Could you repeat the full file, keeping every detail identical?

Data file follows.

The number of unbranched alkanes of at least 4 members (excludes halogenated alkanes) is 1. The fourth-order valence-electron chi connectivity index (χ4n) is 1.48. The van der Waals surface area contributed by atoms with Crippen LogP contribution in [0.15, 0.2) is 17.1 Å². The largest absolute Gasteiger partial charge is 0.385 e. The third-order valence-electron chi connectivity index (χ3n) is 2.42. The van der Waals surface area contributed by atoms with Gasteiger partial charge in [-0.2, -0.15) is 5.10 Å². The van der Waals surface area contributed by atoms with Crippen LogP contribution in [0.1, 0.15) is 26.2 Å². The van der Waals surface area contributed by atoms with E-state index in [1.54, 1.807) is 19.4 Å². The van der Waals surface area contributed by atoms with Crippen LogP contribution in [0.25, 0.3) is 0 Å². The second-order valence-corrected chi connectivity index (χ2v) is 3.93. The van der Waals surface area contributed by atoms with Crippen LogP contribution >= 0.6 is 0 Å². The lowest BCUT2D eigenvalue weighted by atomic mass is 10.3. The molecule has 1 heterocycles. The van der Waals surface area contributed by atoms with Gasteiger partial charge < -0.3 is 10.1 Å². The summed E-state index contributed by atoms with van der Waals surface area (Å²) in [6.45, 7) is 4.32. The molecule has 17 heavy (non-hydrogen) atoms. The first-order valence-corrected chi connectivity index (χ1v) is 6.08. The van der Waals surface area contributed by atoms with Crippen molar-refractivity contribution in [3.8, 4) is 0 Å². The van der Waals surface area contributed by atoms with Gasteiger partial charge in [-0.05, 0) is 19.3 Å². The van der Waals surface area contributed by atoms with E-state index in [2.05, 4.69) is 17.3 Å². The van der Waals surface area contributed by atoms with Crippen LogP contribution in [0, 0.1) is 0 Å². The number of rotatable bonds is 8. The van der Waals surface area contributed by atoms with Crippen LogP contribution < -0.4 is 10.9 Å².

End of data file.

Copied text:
The number of unbranched alkanes of at least 4 members (excludes halogenated alkanes) is 1. The fourth-order valence-electron chi connectivity index (χ4n) is 1.48. The van der Waals surface area contributed by atoms with Crippen LogP contribution in [0.15, 0.2) is 17.1 Å². The largest absolute Gasteiger partial charge is 0.385 e. The third-order valence-electron chi connectivity index (χ3n) is 2.42. The van der Waals surface area contributed by atoms with Gasteiger partial charge in [-0.2, -0.15) is 5.10 Å². The van der Waals surface area contributed by atoms with Crippen LogP contribution in [0.1, 0.15) is 26.2 Å². The van der Waals surface area contributed by atoms with E-state index in [1.54, 1.807) is 19.4 Å². The van der Waals surface area contributed by atoms with Crippen LogP contribution in [0.25, 0.3) is 0 Å². The second-order valence-corrected chi connectivity index (χ2v) is 3.93. The van der Waals surface area contributed by atoms with Crippen LogP contribution >= 0.6 is 0 Å². The lowest BCUT2D eigenvalue weighted by atomic mass is 10.3. The molecule has 1 heterocycles. The van der Waals surface area contributed by atoms with Gasteiger partial charge < -0.3 is 10.1 Å². The summed E-state index contributed by atoms with van der Waals surface area (Å²) in [6.45, 7) is 4.32. The molecule has 17 heavy (non-hydrogen) atoms. The first-order valence-corrected chi connectivity index (χ1v) is 6.08. The van der Waals surface area contributed by atoms with Crippen molar-refractivity contribution in [3.8, 4) is 0 Å². The van der Waals surface area contributed by atoms with Gasteiger partial charge in [-0.05, 0) is 19.3 Å². The van der Waals surface area contributed by atoms with E-state index in [2.05, 4.69) is 17.3 Å². The van der Waals surface area contributed by atoms with Crippen LogP contribution in [0, 0.1) is 0 Å². The number of rotatable bonds is 8. The van der Waals surface area contributed by atoms with Crippen LogP contribution < -0.4 is 10.9 Å².